1st African-American Assistant Principal of West Monroe High School

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In 1974 West Monroe High School was a racially polarized school.
Its mascot, the Rebel, epitomized its Southern roots in the confederacy and irritated and angered Blacks. School desegregation laws forced Blacks to attend the school, much to the anger of whites.

To help ease the transition Walter Lewis Allen was appointed assistant principal. Initially, Allen was viewed as the assistant principal for the Black population. Soon, it became apparent that Allen was a superior administrator. His strictly business approach to administration drew accolades from both Blacks and whites.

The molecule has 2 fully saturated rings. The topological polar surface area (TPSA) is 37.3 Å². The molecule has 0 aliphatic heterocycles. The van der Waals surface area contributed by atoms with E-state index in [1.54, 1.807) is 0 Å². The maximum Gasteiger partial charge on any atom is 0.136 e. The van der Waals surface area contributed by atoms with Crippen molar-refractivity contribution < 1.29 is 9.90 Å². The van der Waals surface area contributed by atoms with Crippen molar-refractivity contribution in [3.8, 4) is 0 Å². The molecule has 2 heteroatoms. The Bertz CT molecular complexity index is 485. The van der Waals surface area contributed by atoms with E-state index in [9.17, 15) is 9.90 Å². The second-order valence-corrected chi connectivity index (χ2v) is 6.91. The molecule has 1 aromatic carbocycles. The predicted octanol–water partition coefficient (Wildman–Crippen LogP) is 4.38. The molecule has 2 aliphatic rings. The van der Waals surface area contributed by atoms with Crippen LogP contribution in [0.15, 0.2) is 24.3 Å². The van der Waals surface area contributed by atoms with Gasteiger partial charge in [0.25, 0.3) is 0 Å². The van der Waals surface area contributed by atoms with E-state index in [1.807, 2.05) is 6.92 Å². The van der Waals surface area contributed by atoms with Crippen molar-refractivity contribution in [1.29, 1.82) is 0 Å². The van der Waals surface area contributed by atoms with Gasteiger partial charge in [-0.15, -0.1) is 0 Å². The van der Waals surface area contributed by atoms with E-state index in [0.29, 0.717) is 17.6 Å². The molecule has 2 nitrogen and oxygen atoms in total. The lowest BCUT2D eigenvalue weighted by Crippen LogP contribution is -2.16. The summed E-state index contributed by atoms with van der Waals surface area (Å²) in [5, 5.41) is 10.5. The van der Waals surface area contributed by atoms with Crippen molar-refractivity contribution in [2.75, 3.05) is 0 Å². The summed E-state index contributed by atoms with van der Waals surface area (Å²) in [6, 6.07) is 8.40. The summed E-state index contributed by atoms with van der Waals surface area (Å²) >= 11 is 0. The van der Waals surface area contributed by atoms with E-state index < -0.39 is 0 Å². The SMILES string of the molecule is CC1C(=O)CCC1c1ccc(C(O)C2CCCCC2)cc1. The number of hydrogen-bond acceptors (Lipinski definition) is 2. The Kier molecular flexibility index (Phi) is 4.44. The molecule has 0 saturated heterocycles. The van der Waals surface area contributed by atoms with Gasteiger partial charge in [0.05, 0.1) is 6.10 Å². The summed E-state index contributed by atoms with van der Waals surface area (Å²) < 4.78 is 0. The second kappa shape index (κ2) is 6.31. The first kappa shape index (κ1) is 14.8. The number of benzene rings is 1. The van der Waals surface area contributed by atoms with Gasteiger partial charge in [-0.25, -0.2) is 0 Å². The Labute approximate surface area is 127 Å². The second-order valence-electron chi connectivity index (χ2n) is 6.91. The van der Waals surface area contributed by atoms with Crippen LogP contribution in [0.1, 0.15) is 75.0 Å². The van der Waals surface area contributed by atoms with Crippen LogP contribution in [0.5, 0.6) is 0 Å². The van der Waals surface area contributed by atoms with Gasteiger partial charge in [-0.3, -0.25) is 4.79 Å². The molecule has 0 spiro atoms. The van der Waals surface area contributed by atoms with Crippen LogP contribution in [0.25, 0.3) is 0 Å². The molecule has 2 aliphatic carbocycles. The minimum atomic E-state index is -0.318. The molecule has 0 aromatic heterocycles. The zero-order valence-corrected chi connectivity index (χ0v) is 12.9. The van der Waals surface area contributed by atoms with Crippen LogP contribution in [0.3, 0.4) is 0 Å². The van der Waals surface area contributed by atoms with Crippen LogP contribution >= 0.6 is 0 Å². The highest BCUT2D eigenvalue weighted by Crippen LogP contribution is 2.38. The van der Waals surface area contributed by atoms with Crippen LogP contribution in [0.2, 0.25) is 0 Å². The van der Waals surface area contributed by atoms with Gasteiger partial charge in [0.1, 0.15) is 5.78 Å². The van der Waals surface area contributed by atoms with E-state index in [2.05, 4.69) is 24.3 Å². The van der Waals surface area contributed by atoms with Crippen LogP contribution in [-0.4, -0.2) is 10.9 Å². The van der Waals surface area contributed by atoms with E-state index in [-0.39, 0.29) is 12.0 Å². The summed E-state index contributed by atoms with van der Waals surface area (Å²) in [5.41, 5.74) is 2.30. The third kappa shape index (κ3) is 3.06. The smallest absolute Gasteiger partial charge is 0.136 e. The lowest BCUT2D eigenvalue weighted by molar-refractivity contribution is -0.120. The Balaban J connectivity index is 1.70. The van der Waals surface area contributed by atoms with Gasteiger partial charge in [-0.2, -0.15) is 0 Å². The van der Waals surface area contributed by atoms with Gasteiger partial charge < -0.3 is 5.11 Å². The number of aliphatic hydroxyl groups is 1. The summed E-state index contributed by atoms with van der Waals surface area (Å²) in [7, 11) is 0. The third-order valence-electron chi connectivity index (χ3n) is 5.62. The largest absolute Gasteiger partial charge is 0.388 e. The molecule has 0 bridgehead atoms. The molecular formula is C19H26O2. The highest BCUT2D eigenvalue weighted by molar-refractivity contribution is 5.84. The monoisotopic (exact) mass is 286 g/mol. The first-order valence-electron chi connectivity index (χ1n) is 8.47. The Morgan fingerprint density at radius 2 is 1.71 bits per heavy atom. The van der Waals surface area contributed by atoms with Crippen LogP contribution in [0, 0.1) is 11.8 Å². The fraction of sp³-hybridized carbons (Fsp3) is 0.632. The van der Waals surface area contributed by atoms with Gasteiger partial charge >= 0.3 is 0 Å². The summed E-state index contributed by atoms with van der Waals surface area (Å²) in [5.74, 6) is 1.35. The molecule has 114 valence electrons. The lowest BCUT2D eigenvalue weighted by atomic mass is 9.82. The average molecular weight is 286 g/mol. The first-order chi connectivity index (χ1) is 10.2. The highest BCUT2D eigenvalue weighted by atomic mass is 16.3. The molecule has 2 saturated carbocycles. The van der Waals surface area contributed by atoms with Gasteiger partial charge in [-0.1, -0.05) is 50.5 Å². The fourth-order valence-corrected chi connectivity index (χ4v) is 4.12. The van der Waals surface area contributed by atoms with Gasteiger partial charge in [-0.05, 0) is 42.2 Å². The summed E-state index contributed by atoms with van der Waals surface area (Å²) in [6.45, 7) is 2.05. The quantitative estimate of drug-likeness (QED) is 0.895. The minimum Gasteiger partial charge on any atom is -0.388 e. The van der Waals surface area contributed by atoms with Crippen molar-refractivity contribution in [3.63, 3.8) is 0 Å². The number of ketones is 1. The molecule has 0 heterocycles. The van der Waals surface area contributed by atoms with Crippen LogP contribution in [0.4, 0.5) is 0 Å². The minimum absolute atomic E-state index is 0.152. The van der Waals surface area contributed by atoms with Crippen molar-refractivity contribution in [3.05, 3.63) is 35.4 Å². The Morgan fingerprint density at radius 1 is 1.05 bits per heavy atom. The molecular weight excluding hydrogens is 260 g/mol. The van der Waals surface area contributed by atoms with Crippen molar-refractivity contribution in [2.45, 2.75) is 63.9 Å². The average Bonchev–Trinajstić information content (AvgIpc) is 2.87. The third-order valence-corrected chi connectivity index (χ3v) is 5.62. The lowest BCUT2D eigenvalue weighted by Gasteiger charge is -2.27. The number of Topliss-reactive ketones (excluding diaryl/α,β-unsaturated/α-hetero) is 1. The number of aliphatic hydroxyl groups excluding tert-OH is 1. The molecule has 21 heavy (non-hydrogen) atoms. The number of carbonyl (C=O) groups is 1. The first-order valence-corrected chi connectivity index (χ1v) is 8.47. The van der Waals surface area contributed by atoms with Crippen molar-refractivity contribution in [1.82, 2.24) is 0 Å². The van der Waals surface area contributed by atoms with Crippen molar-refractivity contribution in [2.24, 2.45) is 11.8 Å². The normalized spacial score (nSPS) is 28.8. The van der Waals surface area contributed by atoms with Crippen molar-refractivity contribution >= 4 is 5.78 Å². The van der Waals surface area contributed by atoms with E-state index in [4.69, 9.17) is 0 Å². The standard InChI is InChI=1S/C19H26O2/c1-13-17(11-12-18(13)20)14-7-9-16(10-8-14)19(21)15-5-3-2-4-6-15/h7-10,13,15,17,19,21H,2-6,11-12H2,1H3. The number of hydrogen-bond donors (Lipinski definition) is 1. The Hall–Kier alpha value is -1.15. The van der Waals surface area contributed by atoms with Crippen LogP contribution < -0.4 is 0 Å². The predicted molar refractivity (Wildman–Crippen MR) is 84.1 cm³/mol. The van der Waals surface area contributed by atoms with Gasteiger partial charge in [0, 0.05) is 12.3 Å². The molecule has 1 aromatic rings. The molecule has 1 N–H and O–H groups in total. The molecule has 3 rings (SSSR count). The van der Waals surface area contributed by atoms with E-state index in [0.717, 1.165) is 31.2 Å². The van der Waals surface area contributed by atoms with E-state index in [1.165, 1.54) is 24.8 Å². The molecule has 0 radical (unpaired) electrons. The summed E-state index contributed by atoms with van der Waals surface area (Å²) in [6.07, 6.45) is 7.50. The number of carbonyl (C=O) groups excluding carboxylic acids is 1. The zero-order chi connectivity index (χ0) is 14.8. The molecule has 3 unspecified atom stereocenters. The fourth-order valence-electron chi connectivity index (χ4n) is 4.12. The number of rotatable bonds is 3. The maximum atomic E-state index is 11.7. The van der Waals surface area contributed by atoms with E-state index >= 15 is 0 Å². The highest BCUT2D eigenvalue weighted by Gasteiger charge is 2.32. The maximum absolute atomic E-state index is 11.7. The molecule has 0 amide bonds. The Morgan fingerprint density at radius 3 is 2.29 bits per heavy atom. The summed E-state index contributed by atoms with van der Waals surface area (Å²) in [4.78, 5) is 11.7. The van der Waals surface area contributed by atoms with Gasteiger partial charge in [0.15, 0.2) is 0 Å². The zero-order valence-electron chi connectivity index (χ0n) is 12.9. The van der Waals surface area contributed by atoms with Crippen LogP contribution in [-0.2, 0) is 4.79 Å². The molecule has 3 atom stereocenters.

His superior performance on the job dispelled the illusion that Blacks could not excel administratively at the school and opened the door for others.

1st African-American personnel director for the city of Monroe

There was a general attitude that still lingered in the late 1990’s that Blacks were not able to discipline themselves; neither could they be expected to arbitrate the professional affairs of others, especially those of their own race without bias. When Walter Allen became personnel director for the City in 1996 he quickly dispelled the notion that Blacks lacked the professionalism to serve in the highly structured and confidential office of personnel director. Allen’s performance in the position was stellar. Because of his performance each of his successors would be judged by their own performance, not automatically condemned because of their race.